Playoff path: Dave Gettleman gets revenge on the nerds as Daniel Jones develops into one of the league’s best young quarterbacks, and Saquon Barkley becomes the second player in NFL history to produce 2,500 yards from scrimmage. Gettleman celebrates by trading future draft capital for more run-stuffing nose tackles. James Bradberry plays well at corner and rookie safety Xavier McKinney looks like a great find in the second round. The Giants win nine games and earn a wild-card berth.

16. Carolina Panthers
Playoff path: New offensive coordinator Joe Brady finds a way to scheme around a bad offensive line, Teddy Bridgewater gets rid of the ball quickly and the Panthers rely on an excellent group of playmakers, headlined by Christian McCaffrey and D.J. Moore. Head coach Matt Rhule implements a new culture, Brian Burns produces double-digit sacks and the Panthers clinch the seventh seed in the NFC during the last week of the regular season.

17. Miami Dolphins
Playoff path: Brian Flores establishes himself as one of the league’s most innovative young coaches, pulling out all the stops every week with unique game plans, trick plays and aggressive fourth-down decisions. The Dolphins go with a two-headed quarterback monster, shuffling Ryan Fitzpatrick and Tua Tagovailoa in and out of games, and flummoxing opposing defensive coordinators. Byron Jones and Xavien Howard produce the league’s top cornerback duo, and the Dolphins sneak in as the seventh seed in the AFC.

18. Washington Football Team
Playoff path: News breaks in late August that as part of Ron Rivera’s contract, Daniel Snyder has to spend the entire season on his yacht and is prohibited from contacting any member of the Washington Football Team. With full control, Rivera does his best to create a new culture. Chase Young is as good as advertised and Washington’s defensive line makes the leap we saw from the 49ers last season. Offensively, Terry McLaurin leads the league in receiving yards and Dwayne Haskins takes a big step forward in his second season.

19. New York Jets
Playoff path: Sam Darnold goes rogue, ignoring Adam Gase’s play calls in the huddle and instead going with his own. He knows that if he’s successful, Gase won’t be able to say anything. And his plan works. Playing behind an offensive line that reaches a level of competency that was absent last season, Darnold makes plays inside and outside the pocket. Gregg Williams finds a way to get the most out of a talent-deprived defense and Quinnen Williams makes the second-year leap. The Jets fire Gase after the season and GM Joe Douglas bring in his own guy. Darnold returns as starting quarterback and offensive coordinator in 2021.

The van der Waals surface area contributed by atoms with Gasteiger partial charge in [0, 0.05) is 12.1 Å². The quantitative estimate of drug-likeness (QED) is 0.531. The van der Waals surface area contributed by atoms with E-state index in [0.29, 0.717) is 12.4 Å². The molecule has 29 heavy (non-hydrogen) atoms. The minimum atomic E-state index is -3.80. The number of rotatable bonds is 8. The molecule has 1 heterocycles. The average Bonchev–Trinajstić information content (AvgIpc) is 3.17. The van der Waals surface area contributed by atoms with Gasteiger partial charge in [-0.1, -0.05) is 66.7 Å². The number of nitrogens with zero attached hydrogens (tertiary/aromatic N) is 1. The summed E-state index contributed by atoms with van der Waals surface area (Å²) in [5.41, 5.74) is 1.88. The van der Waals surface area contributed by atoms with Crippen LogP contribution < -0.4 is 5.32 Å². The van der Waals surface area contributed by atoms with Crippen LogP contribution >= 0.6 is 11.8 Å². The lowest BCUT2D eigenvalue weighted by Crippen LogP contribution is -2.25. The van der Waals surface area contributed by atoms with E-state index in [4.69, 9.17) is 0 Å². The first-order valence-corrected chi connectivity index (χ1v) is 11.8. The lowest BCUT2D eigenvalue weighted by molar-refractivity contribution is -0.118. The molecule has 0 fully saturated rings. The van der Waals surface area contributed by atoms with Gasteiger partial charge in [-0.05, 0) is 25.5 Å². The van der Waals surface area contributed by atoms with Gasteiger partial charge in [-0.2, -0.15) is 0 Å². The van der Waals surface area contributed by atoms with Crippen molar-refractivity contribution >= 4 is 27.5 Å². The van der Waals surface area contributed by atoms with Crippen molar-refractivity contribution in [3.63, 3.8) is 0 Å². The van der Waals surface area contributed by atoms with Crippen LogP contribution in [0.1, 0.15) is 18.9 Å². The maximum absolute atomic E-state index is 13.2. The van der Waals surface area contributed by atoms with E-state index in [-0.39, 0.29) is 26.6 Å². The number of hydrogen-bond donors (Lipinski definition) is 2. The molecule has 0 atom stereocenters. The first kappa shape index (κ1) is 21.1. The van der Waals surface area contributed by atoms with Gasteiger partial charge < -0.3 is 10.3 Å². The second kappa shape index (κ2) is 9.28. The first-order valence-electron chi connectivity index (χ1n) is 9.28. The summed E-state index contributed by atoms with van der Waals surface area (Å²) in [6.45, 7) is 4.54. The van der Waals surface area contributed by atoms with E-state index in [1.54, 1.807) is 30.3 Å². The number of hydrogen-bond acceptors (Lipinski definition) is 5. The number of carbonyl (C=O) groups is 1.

20. Jacksonville Jaguars
Playoff path: In an effort to discourage tanking, Roger Goodell comes up with a new rule that calls for every owner to vote on the worst team in the league. The rule stipulates that whichever team gets the most votes will start every game with a 7-0 lead. The Jaguars are the winner. But soon, Goodell’s rule backfires. The Jay Gruden/Gardner Minshew partnership works out well and D.J. Chark finishes the season with 1,200 yards. Yannick Ngakoue has a change of heart and plays under the franchise tag, combining with Josh Allen and K’Lavon Chaisson to form a talented group of pass rushers. The Jaguars stun the world by sneaking into the postseason and Goodell removes the rule after just one season.
 

Rev

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I don't think so, it seems to be implying that to get to the playoffs the Cowboys need to keep McCarthy away from playcalling.
I think it could be taken either way. Stating a problem that was going on (HC meddling in the playcalling) the previous year as a fix to make the playoffs. I dont know much about McCarthy's time in GB other than the obvious. Was this a known problem there?

Anyways its definitely not clear.
 

Smitty

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I think it could be taken either way. Stating a problem that was going on (HC meddling in the playcalling) the previous year as a fix to make the playoffs. I dont know much about McCarthy's time in GB other than the obvious. Was this a known problem there?
Well.... actually I think yes. There were some criticisms of McCarthy with playcalling towards the end of his tenure.

But then again that is just the proof that when you don't win like people expect, they'll levy criticisms at you that may or may not be fair. Because there is no basis for taking away playcalling duties from McCarthy if he doesn't want to give it up.
 

ravidubey

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I don't think so, it seems to be implying that to get to the playoffs the Cowboys need to keep McCarthy away from playcalling.
You are correct.

I wasn't much of a fan of McCarthy's playcalling, especially at key points in the playoffs.
 

ravidubey

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He's admitted that he made poor decisions and that's why he went all in with analytics.

Maybe it will pay off in Dallas.
I'm definitely a fan of how he reinvented himself post Green Bay.

Empty backfields vs Seattle in the playoffs? Not so much.